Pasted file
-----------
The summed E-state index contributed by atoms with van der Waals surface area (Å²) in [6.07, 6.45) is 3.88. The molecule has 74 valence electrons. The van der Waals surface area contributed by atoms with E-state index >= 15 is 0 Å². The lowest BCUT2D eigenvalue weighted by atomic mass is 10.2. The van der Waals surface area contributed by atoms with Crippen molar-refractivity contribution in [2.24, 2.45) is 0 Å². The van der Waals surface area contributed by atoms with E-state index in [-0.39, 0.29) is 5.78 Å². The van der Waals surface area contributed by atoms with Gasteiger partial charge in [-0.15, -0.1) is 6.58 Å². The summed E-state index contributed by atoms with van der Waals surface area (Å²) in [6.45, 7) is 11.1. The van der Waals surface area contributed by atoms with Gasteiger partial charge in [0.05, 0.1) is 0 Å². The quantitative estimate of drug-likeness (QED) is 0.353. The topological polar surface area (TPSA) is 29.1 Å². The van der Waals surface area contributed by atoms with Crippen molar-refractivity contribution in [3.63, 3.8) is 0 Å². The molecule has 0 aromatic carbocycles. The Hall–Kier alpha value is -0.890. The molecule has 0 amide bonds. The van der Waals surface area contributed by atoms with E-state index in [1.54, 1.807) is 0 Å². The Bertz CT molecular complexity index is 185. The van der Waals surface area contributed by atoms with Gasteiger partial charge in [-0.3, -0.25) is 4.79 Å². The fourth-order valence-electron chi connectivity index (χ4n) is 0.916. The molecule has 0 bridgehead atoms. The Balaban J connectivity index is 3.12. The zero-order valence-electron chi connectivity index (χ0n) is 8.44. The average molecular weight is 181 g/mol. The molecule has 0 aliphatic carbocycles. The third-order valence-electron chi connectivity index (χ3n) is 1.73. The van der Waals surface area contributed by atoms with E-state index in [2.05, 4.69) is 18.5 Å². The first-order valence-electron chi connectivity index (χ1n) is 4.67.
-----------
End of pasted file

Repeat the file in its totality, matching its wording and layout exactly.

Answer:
The summed E-state index contributed by atoms with van der Waals surface area (Å²) in [6.07, 6.45) is 3.88. The molecule has 74 valence electrons. The van der Waals surface area contributed by atoms with E-state index >= 15 is 0 Å². The lowest BCUT2D eigenvalue weighted by atomic mass is 10.2. The van der Waals surface area contributed by atoms with Crippen molar-refractivity contribution in [2.24, 2.45) is 0 Å². The van der Waals surface area contributed by atoms with E-state index in [-0.39, 0.29) is 5.78 Å². The van der Waals surface area contributed by atoms with Gasteiger partial charge in [-0.15, -0.1) is 6.58 Å². The summed E-state index contributed by atoms with van der Waals surface area (Å²) in [6.45, 7) is 11.1. The van der Waals surface area contributed by atoms with Gasteiger partial charge in [0.05, 0.1) is 0 Å². The quantitative estimate of drug-likeness (QED) is 0.353. The topological polar surface area (TPSA) is 29.1 Å². The van der Waals surface area contributed by atoms with Crippen molar-refractivity contribution in [3.63, 3.8) is 0 Å². The molecule has 0 aromatic carbocycles. The Hall–Kier alpha value is -0.890. The molecule has 0 amide bonds. The van der Waals surface area contributed by atoms with E-state index in [1.54, 1.807) is 0 Å². The Bertz CT molecular complexity index is 185. The van der Waals surface area contributed by atoms with Gasteiger partial charge in [-0.3, -0.25) is 4.79 Å². The fourth-order valence-electron chi connectivity index (χ4n) is 0.916. The molecule has 0 bridgehead atoms. The Balaban J connectivity index is 3.12. The zero-order valence-electron chi connectivity index (χ0n) is 8.44. The average molecular weight is 181 g/mol. The molecule has 0 aliphatic carbocycles. The third-order valence-electron chi connectivity index (χ3n) is 1.73. The van der Waals surface area contributed by atoms with E-state index in [2.05, 4.69) is 18.5 Å². The first-order valence-electron chi connectivity index (χ1n) is 4.67.